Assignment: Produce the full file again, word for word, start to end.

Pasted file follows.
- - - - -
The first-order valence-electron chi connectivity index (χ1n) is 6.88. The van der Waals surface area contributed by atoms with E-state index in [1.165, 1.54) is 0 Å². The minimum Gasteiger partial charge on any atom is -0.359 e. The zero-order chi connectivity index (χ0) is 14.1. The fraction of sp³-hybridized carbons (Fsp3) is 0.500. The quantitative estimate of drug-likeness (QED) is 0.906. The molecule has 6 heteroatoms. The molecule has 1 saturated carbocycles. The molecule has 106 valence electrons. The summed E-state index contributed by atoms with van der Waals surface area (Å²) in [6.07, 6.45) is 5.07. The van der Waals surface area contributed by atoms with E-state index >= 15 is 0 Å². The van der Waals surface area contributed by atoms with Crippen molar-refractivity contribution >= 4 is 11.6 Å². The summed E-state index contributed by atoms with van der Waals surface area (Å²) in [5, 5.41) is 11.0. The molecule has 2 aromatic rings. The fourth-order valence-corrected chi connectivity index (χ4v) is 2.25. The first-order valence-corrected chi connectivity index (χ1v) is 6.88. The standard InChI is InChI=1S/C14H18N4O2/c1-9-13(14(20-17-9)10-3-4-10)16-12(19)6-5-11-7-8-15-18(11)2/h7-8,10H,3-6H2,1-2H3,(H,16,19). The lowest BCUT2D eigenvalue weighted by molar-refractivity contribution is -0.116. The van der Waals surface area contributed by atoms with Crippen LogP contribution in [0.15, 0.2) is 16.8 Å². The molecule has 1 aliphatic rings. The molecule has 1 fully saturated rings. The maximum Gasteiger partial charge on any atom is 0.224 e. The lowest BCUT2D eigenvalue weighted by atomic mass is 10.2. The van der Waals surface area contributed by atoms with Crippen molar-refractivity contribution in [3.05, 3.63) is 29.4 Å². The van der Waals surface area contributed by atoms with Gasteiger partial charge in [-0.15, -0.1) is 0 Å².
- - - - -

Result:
The first-order valence-electron chi connectivity index (χ1n) is 6.88. The van der Waals surface area contributed by atoms with E-state index in [1.165, 1.54) is 0 Å². The minimum Gasteiger partial charge on any atom is -0.359 e. The zero-order chi connectivity index (χ0) is 14.1. The fraction of sp³-hybridized carbons (Fsp3) is 0.500. The quantitative estimate of drug-likeness (QED) is 0.906. The molecule has 6 heteroatoms. The molecule has 1 saturated carbocycles. The molecule has 106 valence electrons. The summed E-state index contributed by atoms with van der Waals surface area (Å²) in [6.07, 6.45) is 5.07. The van der Waals surface area contributed by atoms with E-state index >= 15 is 0 Å². The van der Waals surface area contributed by atoms with Crippen molar-refractivity contribution >= 4 is 11.6 Å². The summed E-state index contributed by atoms with van der Waals surface area (Å²) in [5, 5.41) is 11.0. The molecule has 2 aromatic rings. The fourth-order valence-corrected chi connectivity index (χ4v) is 2.25. The first-order valence-corrected chi connectivity index (χ1v) is 6.88. The standard InChI is InChI=1S/C14H18N4O2/c1-9-13(14(20-17-9)10-3-4-10)16-12(19)6-5-11-7-8-15-18(11)2/h7-8,10H,3-6H2,1-2H3,(H,16,19). The lowest BCUT2D eigenvalue weighted by molar-refractivity contribution is -0.116. The van der Waals surface area contributed by atoms with Crippen LogP contribution in [0.15, 0.2) is 16.8 Å². The molecule has 1 aliphatic rings. The molecule has 1 fully saturated rings. The maximum Gasteiger partial charge on any atom is 0.224 e. The lowest BCUT2D eigenvalue weighted by atomic mass is 10.2. The van der Waals surface area contributed by atoms with Crippen molar-refractivity contribution in [3.05, 3.63) is 29.4 Å². The van der Waals surface area contributed by atoms with Gasteiger partial charge in [-0.15, -0.1) is 0 Å².